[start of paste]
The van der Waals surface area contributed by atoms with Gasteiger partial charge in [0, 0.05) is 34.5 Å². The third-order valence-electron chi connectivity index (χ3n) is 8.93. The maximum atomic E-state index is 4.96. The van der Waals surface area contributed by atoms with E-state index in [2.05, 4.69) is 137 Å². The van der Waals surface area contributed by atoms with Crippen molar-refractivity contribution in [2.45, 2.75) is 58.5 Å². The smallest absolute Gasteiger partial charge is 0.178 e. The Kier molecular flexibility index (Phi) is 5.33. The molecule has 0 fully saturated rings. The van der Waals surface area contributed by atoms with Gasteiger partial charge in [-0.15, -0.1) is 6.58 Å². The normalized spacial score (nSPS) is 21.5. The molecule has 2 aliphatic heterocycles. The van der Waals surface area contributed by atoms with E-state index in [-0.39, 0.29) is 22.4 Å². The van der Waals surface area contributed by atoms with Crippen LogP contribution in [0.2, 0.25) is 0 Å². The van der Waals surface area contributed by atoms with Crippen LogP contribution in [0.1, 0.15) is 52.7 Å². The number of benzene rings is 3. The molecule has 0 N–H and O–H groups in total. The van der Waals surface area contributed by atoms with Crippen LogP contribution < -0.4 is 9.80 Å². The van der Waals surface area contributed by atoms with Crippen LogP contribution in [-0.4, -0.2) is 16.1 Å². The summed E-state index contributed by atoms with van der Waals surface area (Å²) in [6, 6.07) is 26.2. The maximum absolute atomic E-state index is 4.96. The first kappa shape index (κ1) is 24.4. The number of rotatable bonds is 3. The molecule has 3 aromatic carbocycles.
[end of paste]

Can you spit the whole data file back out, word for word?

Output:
The van der Waals surface area contributed by atoms with Gasteiger partial charge in [0, 0.05) is 34.5 Å². The third-order valence-electron chi connectivity index (χ3n) is 8.93. The maximum atomic E-state index is 4.96. The van der Waals surface area contributed by atoms with E-state index in [2.05, 4.69) is 137 Å². The van der Waals surface area contributed by atoms with Crippen molar-refractivity contribution in [2.45, 2.75) is 58.5 Å². The smallest absolute Gasteiger partial charge is 0.178 e. The Kier molecular flexibility index (Phi) is 5.33. The molecule has 0 fully saturated rings. The van der Waals surface area contributed by atoms with Gasteiger partial charge in [-0.15, -0.1) is 6.58 Å². The normalized spacial score (nSPS) is 21.5. The molecule has 2 aliphatic heterocycles. The van der Waals surface area contributed by atoms with E-state index in [-0.39, 0.29) is 22.4 Å². The van der Waals surface area contributed by atoms with Crippen LogP contribution in [0.2, 0.25) is 0 Å². The van der Waals surface area contributed by atoms with Crippen LogP contribution in [0.1, 0.15) is 52.7 Å². The number of benzene rings is 3. The molecule has 0 N–H and O–H groups in total. The van der Waals surface area contributed by atoms with Crippen LogP contribution < -0.4 is 9.80 Å². The van der Waals surface area contributed by atoms with Crippen LogP contribution in [-0.4, -0.2) is 16.1 Å². The summed E-state index contributed by atoms with van der Waals surface area (Å²) in [6, 6.07) is 26.2. The maximum absolute atomic E-state index is 4.96. The first kappa shape index (κ1) is 24.4. The number of rotatable bonds is 3. The molecule has 3 aromatic carbocycles.